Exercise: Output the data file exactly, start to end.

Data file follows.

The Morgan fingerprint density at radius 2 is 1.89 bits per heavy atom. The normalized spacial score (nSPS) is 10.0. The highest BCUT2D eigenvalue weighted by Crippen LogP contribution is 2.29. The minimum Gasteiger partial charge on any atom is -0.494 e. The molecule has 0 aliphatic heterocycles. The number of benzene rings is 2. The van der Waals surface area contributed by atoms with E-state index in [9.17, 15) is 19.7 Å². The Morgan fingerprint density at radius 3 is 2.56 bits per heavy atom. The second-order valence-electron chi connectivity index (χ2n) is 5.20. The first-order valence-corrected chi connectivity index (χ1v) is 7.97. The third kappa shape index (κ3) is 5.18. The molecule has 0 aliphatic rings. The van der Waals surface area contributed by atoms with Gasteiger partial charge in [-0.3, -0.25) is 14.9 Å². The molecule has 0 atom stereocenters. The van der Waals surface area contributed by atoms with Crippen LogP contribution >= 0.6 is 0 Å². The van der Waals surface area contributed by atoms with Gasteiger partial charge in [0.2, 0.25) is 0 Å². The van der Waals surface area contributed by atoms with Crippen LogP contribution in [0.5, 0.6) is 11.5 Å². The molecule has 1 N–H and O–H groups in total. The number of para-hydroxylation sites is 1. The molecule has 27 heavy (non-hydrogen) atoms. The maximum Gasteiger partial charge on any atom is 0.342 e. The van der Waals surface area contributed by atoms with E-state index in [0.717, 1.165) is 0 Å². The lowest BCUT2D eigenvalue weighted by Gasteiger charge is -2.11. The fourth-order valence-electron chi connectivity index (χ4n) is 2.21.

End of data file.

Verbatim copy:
The Morgan fingerprint density at radius 2 is 1.89 bits per heavy atom. The normalized spacial score (nSPS) is 10.0. The highest BCUT2D eigenvalue weighted by Crippen LogP contribution is 2.29. The minimum Gasteiger partial charge on any atom is -0.494 e. The molecule has 0 aliphatic heterocycles. The number of benzene rings is 2. The van der Waals surface area contributed by atoms with E-state index in [9.17, 15) is 19.7 Å². The Morgan fingerprint density at radius 3 is 2.56 bits per heavy atom. The second-order valence-electron chi connectivity index (χ2n) is 5.20. The first-order valence-corrected chi connectivity index (χ1v) is 7.97. The third kappa shape index (κ3) is 5.18. The molecule has 0 aliphatic rings. The van der Waals surface area contributed by atoms with Gasteiger partial charge in [-0.3, -0.25) is 14.9 Å². The molecule has 0 atom stereocenters. The van der Waals surface area contributed by atoms with Crippen LogP contribution >= 0.6 is 0 Å². The van der Waals surface area contributed by atoms with Gasteiger partial charge in [0.2, 0.25) is 0 Å². The van der Waals surface area contributed by atoms with Crippen LogP contribution in [0.5, 0.6) is 11.5 Å². The molecule has 1 N–H and O–H groups in total. The number of para-hydroxylation sites is 1. The molecule has 27 heavy (non-hydrogen) atoms. The maximum Gasteiger partial charge on any atom is 0.342 e. The van der Waals surface area contributed by atoms with E-state index in [0.717, 1.165) is 0 Å². The lowest BCUT2D eigenvalue weighted by Gasteiger charge is -2.11. The fourth-order valence-electron chi connectivity index (χ4n) is 2.21.